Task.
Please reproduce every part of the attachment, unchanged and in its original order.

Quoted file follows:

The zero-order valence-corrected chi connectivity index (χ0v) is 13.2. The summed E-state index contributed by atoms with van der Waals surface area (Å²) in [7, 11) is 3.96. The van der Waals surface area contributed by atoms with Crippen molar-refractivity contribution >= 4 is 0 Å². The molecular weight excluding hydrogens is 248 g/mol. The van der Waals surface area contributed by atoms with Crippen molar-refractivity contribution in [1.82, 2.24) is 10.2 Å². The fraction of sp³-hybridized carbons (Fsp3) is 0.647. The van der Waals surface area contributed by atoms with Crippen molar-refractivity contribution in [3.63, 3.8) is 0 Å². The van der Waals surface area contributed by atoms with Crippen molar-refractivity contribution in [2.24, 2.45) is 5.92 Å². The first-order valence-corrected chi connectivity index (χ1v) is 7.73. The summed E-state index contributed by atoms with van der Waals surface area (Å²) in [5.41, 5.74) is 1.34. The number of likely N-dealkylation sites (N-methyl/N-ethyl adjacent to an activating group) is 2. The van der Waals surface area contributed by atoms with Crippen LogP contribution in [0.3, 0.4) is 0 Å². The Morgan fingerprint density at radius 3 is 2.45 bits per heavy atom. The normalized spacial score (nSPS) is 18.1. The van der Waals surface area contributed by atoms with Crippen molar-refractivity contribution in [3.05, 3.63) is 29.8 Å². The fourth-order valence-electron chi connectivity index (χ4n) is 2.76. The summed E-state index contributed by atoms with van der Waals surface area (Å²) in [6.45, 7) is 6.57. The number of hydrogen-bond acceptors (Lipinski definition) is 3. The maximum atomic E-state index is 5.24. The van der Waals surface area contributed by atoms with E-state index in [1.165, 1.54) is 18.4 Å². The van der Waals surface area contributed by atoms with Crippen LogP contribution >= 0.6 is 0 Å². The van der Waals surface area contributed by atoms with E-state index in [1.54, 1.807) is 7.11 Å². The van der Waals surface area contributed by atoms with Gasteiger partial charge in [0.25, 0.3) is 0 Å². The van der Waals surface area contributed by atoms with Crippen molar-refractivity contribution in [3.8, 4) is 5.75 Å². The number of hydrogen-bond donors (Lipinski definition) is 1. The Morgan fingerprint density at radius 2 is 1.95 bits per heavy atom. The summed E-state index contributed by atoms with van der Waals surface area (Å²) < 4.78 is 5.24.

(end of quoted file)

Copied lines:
The zero-order valence-corrected chi connectivity index (χ0v) is 13.2. The summed E-state index contributed by atoms with van der Waals surface area (Å²) in [7, 11) is 3.96. The van der Waals surface area contributed by atoms with Crippen molar-refractivity contribution >= 4 is 0 Å². The molecular weight excluding hydrogens is 248 g/mol. The van der Waals surface area contributed by atoms with Crippen molar-refractivity contribution in [1.82, 2.24) is 10.2 Å². The fraction of sp³-hybridized carbons (Fsp3) is 0.647. The van der Waals surface area contributed by atoms with Crippen molar-refractivity contribution in [3.63, 3.8) is 0 Å². The van der Waals surface area contributed by atoms with Crippen molar-refractivity contribution in [2.24, 2.45) is 5.92 Å². The first-order valence-corrected chi connectivity index (χ1v) is 7.73. The summed E-state index contributed by atoms with van der Waals surface area (Å²) in [5.41, 5.74) is 1.34. The number of likely N-dealkylation sites (N-methyl/N-ethyl adjacent to an activating group) is 2. The van der Waals surface area contributed by atoms with Crippen LogP contribution in [0.3, 0.4) is 0 Å². The Morgan fingerprint density at radius 3 is 2.45 bits per heavy atom. The normalized spacial score (nSPS) is 18.1. The van der Waals surface area contributed by atoms with Crippen molar-refractivity contribution in [3.05, 3.63) is 29.8 Å². The fourth-order valence-electron chi connectivity index (χ4n) is 2.76. The summed E-state index contributed by atoms with van der Waals surface area (Å²) in [6.45, 7) is 6.57. The number of hydrogen-bond acceptors (Lipinski definition) is 3. The maximum atomic E-state index is 5.24. The van der Waals surface area contributed by atoms with E-state index in [1.165, 1.54) is 18.4 Å². The van der Waals surface area contributed by atoms with Crippen LogP contribution >= 0.6 is 0 Å². The van der Waals surface area contributed by atoms with E-state index in [1.54, 1.807) is 7.11 Å². The van der Waals surface area contributed by atoms with Gasteiger partial charge in [0.25, 0.3) is 0 Å². The van der Waals surface area contributed by atoms with Crippen molar-refractivity contribution in [3.8, 4) is 5.75 Å². The number of hydrogen-bond donors (Lipinski definition) is 1. The Morgan fingerprint density at radius 2 is 1.95 bits per heavy atom. The summed E-state index contributed by atoms with van der Waals surface area (Å²) < 4.78 is 5.24.